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I've got a standard HTML form, which is split into two sections using fieldset elements. One section is to enter name, email address etc and the second section is to enter the postcode for an address auto-complete feature (the postcode lookup field in the second section does not have a required attribute).

Each section has its own submit button. Each of the fields in the first section has a form field with a HTML5 required attribute.

My question is, when a user enters their postcode into the postcode lookup field without entering anything in the first section, all fields in the form are submitted in browsers which don't support this attribute (e.g. Firefox 3.6). In Firefox 4 (for instance), it honours the required attribute and prevents submission of the form if there are empty fields with a required attribute. However, this breaks my implementation of the error-checking and validation of the form (server-side, in PHP).

So, is there a way of being able to tell the browser to (in this case) ignore the "required" attributes of the first section when the submit button of the second section is pressed?

I understand this may be going against the point of the required attribute, but I've built the form so it doesn't have to be completed in a certain order, i.e. A user may choose to complete the postcode lookup field before entering their personal details, but the required attribute is currently forcing the user to complete the form in a certain way, when it isn't necessary to do that.

Also, any solution must be able to work without JavaScript. Please don't mention any answers advocating replacing the postcode lookup section with Ajax, it has been decided for me that this is not an allowed option.

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2 Answers 2

up vote 2 down vote accepted

I think I see your problem. I don’t believe there’s anything in HTML that lets you specify this more complicated validation rule. I think you’ll have to either:

  1. Split these fieldsets out into two separate forms on the page;

  2. Use two separate forms on two different pages; or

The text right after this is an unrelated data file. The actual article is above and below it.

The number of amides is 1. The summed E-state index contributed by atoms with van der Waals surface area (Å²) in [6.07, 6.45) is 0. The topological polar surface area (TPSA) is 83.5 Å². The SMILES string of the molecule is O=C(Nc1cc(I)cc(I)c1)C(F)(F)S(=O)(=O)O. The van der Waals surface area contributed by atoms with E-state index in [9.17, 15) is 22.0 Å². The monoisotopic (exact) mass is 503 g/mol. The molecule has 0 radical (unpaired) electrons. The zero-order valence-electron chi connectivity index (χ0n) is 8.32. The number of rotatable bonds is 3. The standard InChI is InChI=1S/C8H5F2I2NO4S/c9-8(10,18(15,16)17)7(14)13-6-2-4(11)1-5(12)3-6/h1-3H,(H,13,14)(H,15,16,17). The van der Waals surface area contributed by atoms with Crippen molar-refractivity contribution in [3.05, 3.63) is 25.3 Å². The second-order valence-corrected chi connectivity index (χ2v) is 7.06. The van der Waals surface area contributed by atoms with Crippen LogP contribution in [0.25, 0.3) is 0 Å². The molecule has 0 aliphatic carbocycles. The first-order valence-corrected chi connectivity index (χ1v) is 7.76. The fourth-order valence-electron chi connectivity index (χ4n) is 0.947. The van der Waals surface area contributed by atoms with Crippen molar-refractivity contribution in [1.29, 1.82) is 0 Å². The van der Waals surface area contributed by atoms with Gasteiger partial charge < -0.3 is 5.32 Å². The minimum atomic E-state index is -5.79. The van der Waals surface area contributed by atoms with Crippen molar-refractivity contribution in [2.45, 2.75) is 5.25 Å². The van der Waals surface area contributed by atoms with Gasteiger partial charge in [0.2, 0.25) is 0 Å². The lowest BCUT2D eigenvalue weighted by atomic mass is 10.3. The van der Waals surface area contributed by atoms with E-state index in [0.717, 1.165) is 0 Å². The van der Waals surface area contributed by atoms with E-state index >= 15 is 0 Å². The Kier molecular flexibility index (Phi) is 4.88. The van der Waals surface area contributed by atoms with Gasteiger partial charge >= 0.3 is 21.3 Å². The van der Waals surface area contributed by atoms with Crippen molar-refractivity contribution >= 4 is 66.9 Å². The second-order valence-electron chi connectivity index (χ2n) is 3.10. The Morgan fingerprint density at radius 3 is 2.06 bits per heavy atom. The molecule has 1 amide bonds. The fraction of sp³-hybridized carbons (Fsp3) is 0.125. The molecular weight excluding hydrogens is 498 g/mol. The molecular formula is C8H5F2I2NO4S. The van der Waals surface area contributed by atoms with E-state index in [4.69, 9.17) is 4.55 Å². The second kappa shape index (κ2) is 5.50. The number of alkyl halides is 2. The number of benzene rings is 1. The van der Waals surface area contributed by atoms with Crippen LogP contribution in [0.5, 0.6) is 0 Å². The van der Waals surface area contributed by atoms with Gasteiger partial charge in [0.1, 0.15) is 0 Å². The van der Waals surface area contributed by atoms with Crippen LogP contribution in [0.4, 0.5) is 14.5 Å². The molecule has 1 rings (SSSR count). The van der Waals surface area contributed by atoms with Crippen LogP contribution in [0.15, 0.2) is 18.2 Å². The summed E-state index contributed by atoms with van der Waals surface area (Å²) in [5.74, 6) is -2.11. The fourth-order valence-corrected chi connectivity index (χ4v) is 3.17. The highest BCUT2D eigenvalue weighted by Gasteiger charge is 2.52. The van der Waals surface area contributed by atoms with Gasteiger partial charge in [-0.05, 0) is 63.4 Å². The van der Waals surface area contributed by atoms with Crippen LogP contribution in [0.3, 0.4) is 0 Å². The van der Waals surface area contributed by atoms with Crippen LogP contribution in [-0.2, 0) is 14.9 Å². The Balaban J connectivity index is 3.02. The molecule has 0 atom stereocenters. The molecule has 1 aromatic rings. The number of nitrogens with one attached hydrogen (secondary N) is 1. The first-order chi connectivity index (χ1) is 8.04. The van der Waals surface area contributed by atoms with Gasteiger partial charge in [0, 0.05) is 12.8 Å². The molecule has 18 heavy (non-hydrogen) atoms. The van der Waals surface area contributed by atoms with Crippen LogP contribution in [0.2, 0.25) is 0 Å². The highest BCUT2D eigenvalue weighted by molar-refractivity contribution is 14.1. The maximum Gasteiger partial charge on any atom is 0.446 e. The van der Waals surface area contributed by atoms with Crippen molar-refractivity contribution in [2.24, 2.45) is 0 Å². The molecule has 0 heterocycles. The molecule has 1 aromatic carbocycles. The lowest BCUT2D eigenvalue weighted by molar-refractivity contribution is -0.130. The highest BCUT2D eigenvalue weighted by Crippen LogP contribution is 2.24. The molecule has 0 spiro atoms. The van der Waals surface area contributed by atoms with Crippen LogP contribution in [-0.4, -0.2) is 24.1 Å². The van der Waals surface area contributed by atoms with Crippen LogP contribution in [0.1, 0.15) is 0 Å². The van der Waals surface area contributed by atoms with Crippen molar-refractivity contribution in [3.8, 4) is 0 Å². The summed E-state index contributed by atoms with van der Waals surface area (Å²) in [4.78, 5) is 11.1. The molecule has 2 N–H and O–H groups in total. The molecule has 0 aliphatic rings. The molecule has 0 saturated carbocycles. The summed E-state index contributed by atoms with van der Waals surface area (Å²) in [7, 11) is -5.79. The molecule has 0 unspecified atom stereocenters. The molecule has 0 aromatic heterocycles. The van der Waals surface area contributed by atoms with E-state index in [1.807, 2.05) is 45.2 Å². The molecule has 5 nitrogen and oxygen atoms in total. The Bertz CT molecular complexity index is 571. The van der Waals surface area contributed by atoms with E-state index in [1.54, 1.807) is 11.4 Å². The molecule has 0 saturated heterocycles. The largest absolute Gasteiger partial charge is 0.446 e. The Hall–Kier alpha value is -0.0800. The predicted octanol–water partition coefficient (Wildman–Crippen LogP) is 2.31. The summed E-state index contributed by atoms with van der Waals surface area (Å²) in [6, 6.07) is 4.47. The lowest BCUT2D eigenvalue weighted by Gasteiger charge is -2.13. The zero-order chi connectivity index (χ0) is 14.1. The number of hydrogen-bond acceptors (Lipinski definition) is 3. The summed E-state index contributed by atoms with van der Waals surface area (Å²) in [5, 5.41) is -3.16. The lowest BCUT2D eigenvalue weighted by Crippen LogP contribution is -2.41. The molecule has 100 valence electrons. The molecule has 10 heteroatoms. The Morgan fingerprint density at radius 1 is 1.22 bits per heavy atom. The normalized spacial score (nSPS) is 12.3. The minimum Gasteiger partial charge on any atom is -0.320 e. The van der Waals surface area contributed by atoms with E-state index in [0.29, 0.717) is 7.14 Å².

3. Re-write your server-side code so that the non-postcode form fields only include the required attribute when the user has submitted a postcode.

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1. I've avoided this because if a user submits the postcode form after entering their details in a separate "Personal details" form, those details would be lost (not POSTed and not captured otherwise) which would be very annoying for the user. –  sfrost2004 May 20 '11 at 10:04
    
2. I think this is probably the "best" js-free solution. –  sfrost2004 May 20 '11 at 10:06
    
3. Not sure how this would work - are you suggesting only adding the required attribute after the postcode form has been submitted? That's a nice idea, but how would that work without using JavaScript to rewrite the DOM? –  sfrost2004 May 20 '11 at 10:08
1  
@sfrost2004: I’m with you on 1. Regarding 3., the idea is that when the server initially serves the form to the user, it doesn’t include the required attributes on any field except the postcode field. If the user submits the form with only the postcode field filled in, then the server returns the same form to the user with the address select stuff there, but this time, it adds the required attribute to the non-address fields. –  Paul D. Waite May 20 '11 at 11:44

Is there any nested form in your page?. first form tag not work in nested forms like below. in that case use empty form tag to avoid error. and also do not write class with form tag starting like form.filed{}

<form>
main form
<form> </form>
<form> form1 </form>
<form> form2 </form>

</form>
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